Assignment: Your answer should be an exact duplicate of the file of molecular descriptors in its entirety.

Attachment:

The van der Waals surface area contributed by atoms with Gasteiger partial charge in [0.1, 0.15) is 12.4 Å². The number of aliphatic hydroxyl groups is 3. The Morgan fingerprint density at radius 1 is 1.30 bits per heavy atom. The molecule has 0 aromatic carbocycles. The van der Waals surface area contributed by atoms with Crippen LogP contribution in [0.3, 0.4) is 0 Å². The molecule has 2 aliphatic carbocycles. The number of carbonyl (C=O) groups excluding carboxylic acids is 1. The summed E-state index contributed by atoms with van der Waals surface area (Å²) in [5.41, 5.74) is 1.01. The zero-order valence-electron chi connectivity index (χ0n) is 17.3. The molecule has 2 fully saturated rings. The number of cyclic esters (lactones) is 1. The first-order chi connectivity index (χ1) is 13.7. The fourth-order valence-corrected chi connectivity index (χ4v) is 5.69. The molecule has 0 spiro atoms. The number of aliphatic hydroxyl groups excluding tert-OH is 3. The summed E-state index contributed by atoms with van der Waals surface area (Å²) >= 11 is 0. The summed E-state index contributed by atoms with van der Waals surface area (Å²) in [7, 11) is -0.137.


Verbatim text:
The van der Waals surface area contributed by atoms with Gasteiger partial charge in [0.1, 0.15) is 12.4 Å². The number of aliphatic hydroxyl groups is 3. The Morgan fingerprint density at radius 1 is 1.30 bits per heavy atom. The molecule has 0 aromatic carbocycles. The van der Waals surface area contributed by atoms with Crippen LogP contribution in [0.3, 0.4) is 0 Å². The molecule has 2 aliphatic carbocycles. The number of carbonyl (C=O) groups excluding carboxylic acids is 1. The summed E-state index contributed by atoms with van der Waals surface area (Å²) in [5.41, 5.74) is 1.01. The zero-order valence-electron chi connectivity index (χ0n) is 17.3. The molecule has 2 fully saturated rings. The number of cyclic esters (lactones) is 1. The first-order chi connectivity index (χ1) is 13.7. The fourth-order valence-corrected chi connectivity index (χ4v) is 5.69. The molecule has 0 spiro atoms. The number of aliphatic hydroxyl groups excluding tert-OH is 3. The summed E-state index contributed by atoms with van der Waals surface area (Å²) >= 11 is 0. The summed E-state index contributed by atoms with van der Waals surface area (Å²) in [7, 11) is -0.137.